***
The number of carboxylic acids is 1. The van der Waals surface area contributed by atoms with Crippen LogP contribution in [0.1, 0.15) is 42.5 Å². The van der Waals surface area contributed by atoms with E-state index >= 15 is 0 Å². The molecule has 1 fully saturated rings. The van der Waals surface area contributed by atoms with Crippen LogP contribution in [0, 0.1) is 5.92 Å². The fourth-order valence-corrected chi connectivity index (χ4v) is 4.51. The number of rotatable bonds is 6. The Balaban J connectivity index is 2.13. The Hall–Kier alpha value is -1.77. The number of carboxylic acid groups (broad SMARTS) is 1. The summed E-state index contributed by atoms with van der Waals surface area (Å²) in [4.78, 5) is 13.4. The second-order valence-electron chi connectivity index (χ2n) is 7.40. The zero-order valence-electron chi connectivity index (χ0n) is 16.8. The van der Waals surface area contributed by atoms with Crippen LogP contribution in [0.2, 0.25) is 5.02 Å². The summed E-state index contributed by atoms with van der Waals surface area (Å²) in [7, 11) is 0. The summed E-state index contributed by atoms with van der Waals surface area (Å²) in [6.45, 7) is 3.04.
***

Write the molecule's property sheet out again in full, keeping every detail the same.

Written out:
The number of carboxylic acids is 1. The van der Waals surface area contributed by atoms with Crippen LogP contribution in [0.1, 0.15) is 42.5 Å². The van der Waals surface area contributed by atoms with E-state index >= 15 is 0 Å². The molecule has 1 fully saturated rings. The van der Waals surface area contributed by atoms with Crippen LogP contribution in [0, 0.1) is 5.92 Å². The fourth-order valence-corrected chi connectivity index (χ4v) is 4.51. The number of rotatable bonds is 6. The Balaban J connectivity index is 2.13. The Hall–Kier alpha value is -1.77. The number of carboxylic acid groups (broad SMARTS) is 1. The summed E-state index contributed by atoms with van der Waals surface area (Å²) in [4.78, 5) is 13.4. The second-order valence-electron chi connectivity index (χ2n) is 7.40. The zero-order valence-electron chi connectivity index (χ0n) is 16.8. The van der Waals surface area contributed by atoms with Crippen LogP contribution in [0.2, 0.25) is 5.02 Å². The summed E-state index contributed by atoms with van der Waals surface area (Å²) in [7, 11) is 0. The summed E-state index contributed by atoms with van der Waals surface area (Å²) in [6.45, 7) is 3.04.